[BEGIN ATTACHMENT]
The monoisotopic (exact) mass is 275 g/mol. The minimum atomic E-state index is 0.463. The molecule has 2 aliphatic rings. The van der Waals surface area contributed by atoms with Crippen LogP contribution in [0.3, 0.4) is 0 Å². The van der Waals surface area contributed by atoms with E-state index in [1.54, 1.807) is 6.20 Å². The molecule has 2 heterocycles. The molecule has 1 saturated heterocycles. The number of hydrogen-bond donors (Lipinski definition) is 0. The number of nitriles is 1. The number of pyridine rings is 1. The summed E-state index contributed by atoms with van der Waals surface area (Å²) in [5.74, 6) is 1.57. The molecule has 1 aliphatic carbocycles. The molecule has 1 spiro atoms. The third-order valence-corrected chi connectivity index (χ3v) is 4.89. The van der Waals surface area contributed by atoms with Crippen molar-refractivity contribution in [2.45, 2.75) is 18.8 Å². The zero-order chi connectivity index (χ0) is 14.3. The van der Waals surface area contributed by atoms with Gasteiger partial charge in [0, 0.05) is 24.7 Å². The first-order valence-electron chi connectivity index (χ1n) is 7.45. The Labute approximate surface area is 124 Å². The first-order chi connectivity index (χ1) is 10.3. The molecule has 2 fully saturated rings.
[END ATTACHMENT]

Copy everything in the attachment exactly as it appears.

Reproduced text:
The monoisotopic (exact) mass is 275 g/mol. The minimum atomic E-state index is 0.463. The molecule has 2 aliphatic rings. The van der Waals surface area contributed by atoms with Crippen LogP contribution in [0.3, 0.4) is 0 Å². The van der Waals surface area contributed by atoms with E-state index in [1.54, 1.807) is 6.20 Å². The molecule has 2 heterocycles. The molecule has 1 saturated heterocycles. The number of hydrogen-bond donors (Lipinski definition) is 0. The number of nitriles is 1. The number of pyridine rings is 1. The summed E-state index contributed by atoms with van der Waals surface area (Å²) in [5.74, 6) is 1.57. The molecule has 1 aliphatic carbocycles. The molecule has 1 spiro atoms. The third-order valence-corrected chi connectivity index (χ3v) is 4.89. The van der Waals surface area contributed by atoms with Crippen molar-refractivity contribution in [2.45, 2.75) is 18.8 Å². The zero-order chi connectivity index (χ0) is 14.3. The van der Waals surface area contributed by atoms with Gasteiger partial charge in [0, 0.05) is 24.7 Å². The first-order valence-electron chi connectivity index (χ1n) is 7.45. The Labute approximate surface area is 124 Å². The first-order chi connectivity index (χ1) is 10.3. The molecule has 2 fully saturated rings.